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From:Rhino Date:December 24 2005 2:25pm
Subject:Fw: MySQL query question
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Oops, I meant to copy the mailing list on this reply.

Rhino

----- Original Message ----- 
From: "Rhino" <rhino1@stripped>
To: "Josh Mellicker" <josh@stripped>
Sent: Saturday, December 24, 2005 9:24 AM
Subject: Re: MySQL query question


>
> ----- Original Message ----- 
> From: "Josh Mellicker" <josh@stripped>
> To: <mysql@stripped>
> Sent: Saturday, December 24, 2005 5:23 AM
> Subject: MySQL query question
>
>
>>I have several tables, all with many-to-many joining tables.
>>
>> users
>>
>> users_teams
>>
>> teams
>>
>> teams_projects
>>
>> projects
>>
>>
>> ---
>>
>> So, with a projects.id = 1, I want to get all the usernames of people  on 
>> teams assigned to that project.
>>
>> SELECT DISTINCT username
>> FROM users, users_teams, teams, projects_teams, projects
>> WHERE projects.id = '1'
>> AND projects_teams.project_id = projects.id
>> AND teams.id = projects_teams.team_id
>> AND users_teams.user_id = users.id
>>
>> gives me ALL the users who are on any team... even teams not assigned  to 
>> that project.
>>
>> What gives? My brain hurts. Thanks for any help.
>>
> I'm a bit confused by the wording of your question, especially the first 
> sentence: it seems to be implying that you have actually implemented 
> direct many-to-many relationships in your database. That is a very rare 
> thing if you've done it. Normally, each many-to-many relationship is 
> broken down into two one-to-many relationships with another table, called 
> an association table or intersection table, between them.
>
> Have a look at this item - http://lists.mysql.com/mysql/176918 - from the 
> archives where I explained how this works several months ago. After my 
> remarks about splitting names into first and last name columns, you'll 
> find a discussion of how a many-to-many relationship is normally 
> implemented in a relational database.
>
> Now, having said that, your table names suggest that you are already aware 
> of the normal practice of creating association tables and simply described 
> it strangely. That is why I'm confused: I don't know what you've actually 
> done. This is compounded by the fact that you haven't supplied layouts of 
> the table. I find that knowing the names, primary keys and foreign keys of 
> each table and the full definition of each column in each table help a 
> great deal in verifying that the table is correctly designed. I also find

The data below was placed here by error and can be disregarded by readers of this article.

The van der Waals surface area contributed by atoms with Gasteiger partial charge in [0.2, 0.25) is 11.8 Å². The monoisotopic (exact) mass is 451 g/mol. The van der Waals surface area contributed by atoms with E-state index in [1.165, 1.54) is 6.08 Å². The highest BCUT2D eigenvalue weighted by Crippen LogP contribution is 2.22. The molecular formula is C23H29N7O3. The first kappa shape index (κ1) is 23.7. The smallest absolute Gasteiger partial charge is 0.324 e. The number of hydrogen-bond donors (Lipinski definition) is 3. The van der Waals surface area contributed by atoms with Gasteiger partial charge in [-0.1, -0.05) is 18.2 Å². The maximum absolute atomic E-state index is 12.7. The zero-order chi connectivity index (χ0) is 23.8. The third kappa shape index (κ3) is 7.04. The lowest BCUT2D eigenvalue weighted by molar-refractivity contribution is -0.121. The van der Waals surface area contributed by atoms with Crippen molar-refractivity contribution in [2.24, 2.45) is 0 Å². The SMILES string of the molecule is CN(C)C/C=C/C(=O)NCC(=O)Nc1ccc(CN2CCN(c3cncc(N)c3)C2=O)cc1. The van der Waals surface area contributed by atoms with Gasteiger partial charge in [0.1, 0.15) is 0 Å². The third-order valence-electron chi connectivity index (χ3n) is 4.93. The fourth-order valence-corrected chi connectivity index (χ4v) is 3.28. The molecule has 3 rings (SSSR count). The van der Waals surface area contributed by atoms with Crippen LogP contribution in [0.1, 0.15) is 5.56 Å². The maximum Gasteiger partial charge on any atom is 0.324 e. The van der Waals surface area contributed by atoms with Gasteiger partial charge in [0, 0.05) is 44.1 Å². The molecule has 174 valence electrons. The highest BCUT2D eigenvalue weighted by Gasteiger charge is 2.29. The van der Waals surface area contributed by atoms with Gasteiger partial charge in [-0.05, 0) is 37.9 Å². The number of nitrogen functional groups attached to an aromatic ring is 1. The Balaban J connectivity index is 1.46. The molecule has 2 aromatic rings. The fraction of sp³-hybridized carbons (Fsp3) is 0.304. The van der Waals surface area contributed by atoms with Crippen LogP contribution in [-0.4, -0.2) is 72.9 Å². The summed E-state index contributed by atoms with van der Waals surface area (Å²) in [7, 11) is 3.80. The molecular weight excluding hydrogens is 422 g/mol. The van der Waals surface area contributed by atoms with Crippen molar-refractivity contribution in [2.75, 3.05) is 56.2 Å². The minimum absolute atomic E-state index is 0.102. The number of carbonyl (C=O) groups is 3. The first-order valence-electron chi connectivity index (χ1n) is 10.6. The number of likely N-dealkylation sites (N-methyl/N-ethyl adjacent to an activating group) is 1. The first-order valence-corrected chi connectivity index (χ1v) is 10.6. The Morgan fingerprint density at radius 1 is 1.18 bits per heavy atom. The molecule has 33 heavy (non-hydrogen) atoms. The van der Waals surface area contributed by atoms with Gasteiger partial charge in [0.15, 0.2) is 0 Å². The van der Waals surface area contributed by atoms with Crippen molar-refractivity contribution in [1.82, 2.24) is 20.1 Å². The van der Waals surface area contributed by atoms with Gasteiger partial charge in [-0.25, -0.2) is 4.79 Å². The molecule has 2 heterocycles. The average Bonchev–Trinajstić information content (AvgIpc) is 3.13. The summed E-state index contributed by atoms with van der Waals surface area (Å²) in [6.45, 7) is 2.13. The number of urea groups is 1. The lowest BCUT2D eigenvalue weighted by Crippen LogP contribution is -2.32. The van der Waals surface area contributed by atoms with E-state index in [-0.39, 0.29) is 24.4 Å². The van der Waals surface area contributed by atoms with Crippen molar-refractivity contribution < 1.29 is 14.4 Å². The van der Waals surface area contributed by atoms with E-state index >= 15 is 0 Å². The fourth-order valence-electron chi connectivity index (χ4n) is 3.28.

> it very useful to see a few sample rows of each table so that I can 
> visualize the data better. But you haven't done any of that so I have to 
> operate blind.
>
> I'm going to guess that your remark about "many-to-many joining tables" 
> simply means association tables and that you simply forgot the correct 
> terms.
>
> I'm also going to assume that you've designed your tables correctly. I'm 
> having trouble visualizing it properly since I'm not sure how users would 
> ever be directly associated with teams - I would have expected to find 
> players to be associated with teams - so forgive me if this doesn't 
> resemble very much what you're doing:
> Users (PK=Userid)
> ===
> Userid     LastName    FirstName
> -------    ------------    ------------
> 1            Jones           Fred
> 2            Smith           Mary
>
> Teams (PK=TeamName)
> ====
> TeamName    TeamCity
> -------------    -----------
> Orioles           Baltimore
> Cardinals        St. Louis
>
> Projects (PK=ProjectNo)
> =====
> ProjectNo    ProjectDescription
> ----------    ----------------------
> A               Build new stadium
> B               Raise money for charity
>
> Users_Teams (PK=TeamName, Userid) (FKs: 
> User_Teams.TeamName->Teams.TeamName; UserTeams.Userid->Users.Userid)
> =========
> TeamName     Userid
> -------------     -------
> Orioles            2
> Cardinals        1
>
> Teams_Projects (PK=TeamName, ProjectNo) (FKs: 
> Teams_Projects.TeamName->Teams.TeamName; 
> Teams_Projects.ProjectNo->Projects.ProjectNo)
> =============================
> TeamName    ProjectNo
> -------------    -----------
> Cardinals        A
> Orioles            B
> Orioles            A
>
> Now, if you want to join all of these five tables together you will need 
> _at least_ FOUR different joining conditions if you want to avoid getting 
> duplicate or inappropriate rows. Remember, whenever you join N different 
> tables together, you always need at least (N-1) different joining 
> conditions. This is probably why your query isn't working (assuming I am 
> even somewhat close to how your data is structured): you only have THREE 
> joining conditions.
>
> With this data, I would do the joins as follows: Users<->Users_Teams; 
> Users_Teams<->Teams; Projects<->Teams_Projects;
> Teams_Projects<->Teams
>
> The query would end up looking something like this:
>
> SELECT distinct u.LastName
> FROM users u JOIN users_teams ut on u.Userid = ut.Userid
> JOIN  teams t on ut.TeamName = t.TeamName
> JOIN teams_projects tp on t.TeamName = tp.TeamName
> JOIN projects p on tp.ProjectNo = p.ProjectNo
> WHERE p.ProjectNo = 'A';
>
> or, if you absolutely insist on the old-style syntax, like this:
>
> SELECT distinct u.LastName
> FROM users u, users_teams ut,  teams t, teams_projects tp, projects p
> WHERE p.ProjectNo = 'A'
> AND u.Userid = ut.Userid
> AND ut.TeamName = t.TeamName
> AND t.TeamName = tp.TeamName
> and tp.ProjectNo = p.ProjectNo;
>
>
>
>
>
>
>
>
>
>
>
>
> 



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Fw: MySQL query questionRhino24 Dec